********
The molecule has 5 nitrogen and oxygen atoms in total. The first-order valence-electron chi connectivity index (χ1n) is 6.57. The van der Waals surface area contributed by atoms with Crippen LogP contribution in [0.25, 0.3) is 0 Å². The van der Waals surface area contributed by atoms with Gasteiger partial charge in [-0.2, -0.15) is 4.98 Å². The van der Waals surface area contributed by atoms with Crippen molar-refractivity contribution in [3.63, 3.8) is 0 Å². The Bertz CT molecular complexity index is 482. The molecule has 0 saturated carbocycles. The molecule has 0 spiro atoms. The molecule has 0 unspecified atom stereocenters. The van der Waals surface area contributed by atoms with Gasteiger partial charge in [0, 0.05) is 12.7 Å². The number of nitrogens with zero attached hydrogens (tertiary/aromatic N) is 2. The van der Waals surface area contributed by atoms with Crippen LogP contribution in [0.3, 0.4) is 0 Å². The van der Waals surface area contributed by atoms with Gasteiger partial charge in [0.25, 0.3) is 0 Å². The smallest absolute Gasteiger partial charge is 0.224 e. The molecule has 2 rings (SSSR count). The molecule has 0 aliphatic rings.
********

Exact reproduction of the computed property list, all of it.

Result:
The molecule has 5 nitrogen and oxygen atoms in total. The first-order valence-electron chi connectivity index (χ1n) is 6.57. The van der Waals surface area contributed by atoms with Crippen LogP contribution in [0.25, 0.3) is 0 Å². The van der Waals surface area contributed by atoms with Gasteiger partial charge in [-0.2, -0.15) is 4.98 Å². The van der Waals surface area contributed by atoms with Crippen molar-refractivity contribution in [3.63, 3.8) is 0 Å². The Bertz CT molecular complexity index is 482. The molecule has 0 saturated carbocycles. The molecule has 0 spiro atoms. The molecule has 0 unspecified atom stereocenters. The van der Waals surface area contributed by atoms with Gasteiger partial charge in [0, 0.05) is 12.7 Å². The number of nitrogens with zero attached hydrogens (tertiary/aromatic N) is 2. The van der Waals surface area contributed by atoms with Crippen LogP contribution in [0.3, 0.4) is 0 Å². The van der Waals surface area contributed by atoms with Gasteiger partial charge in [0.25, 0.3) is 0 Å². The smallest absolute Gasteiger partial charge is 0.224 e. The molecule has 2 rings (SSSR count). The molecule has 0 aliphatic rings.